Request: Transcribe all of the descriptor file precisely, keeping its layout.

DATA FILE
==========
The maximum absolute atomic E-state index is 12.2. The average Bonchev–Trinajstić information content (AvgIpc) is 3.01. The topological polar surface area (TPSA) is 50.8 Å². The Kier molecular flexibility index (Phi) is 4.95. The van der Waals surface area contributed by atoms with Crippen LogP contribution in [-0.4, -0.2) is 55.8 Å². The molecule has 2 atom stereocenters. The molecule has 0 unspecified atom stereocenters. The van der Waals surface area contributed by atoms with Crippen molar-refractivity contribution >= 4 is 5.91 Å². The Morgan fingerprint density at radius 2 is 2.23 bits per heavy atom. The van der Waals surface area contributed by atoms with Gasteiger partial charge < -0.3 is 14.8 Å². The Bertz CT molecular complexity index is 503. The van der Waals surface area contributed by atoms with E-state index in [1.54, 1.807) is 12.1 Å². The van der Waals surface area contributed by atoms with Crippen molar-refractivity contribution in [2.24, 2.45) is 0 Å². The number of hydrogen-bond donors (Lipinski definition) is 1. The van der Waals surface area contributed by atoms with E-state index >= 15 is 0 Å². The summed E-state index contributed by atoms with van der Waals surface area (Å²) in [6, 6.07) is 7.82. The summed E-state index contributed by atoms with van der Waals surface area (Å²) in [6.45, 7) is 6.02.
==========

The maximum absolute atomic E-state index is 12.2. The average Bonchev–Trinajstić information content (AvgIpc) is 3.01. The topological polar surface area (TPSA) is 50.8 Å². The Kier molecular flexibility index (Phi) is 4.95. The van der Waals surface area contributed by atoms with Crippen LogP contribution in [-0.4, -0.2) is 55.8 Å². The molecule has 2 atom stereocenters. The molecule has 0 unspecified atom stereocenters. The van der Waals surface area contributed by atoms with Crippen molar-refractivity contribution >= 4 is 5.91 Å². The Morgan fingerprint density at radius 2 is 2.23 bits per heavy atom. The van der Waals surface area contributed by atoms with Gasteiger partial charge < -0.3 is 14.8 Å². The Bertz CT molecular complexity index is 503. The van der Waals surface area contributed by atoms with E-state index in [1.54, 1.807) is 12.1 Å². The van der Waals surface area contributed by atoms with Crippen molar-refractivity contribution in [2.24, 2.45) is 0 Å². The number of hydrogen-bond donors (Lipinski definition) is 1. The van der Waals surface area contributed by atoms with E-state index >= 15 is 0 Å². The summed E-state index contributed by atoms with van der Waals surface area (Å²) in [6, 6.07) is 7.82. The summed E-state index contributed by atoms with van der Waals surface area (Å²) in [6.45, 7) is 6.02.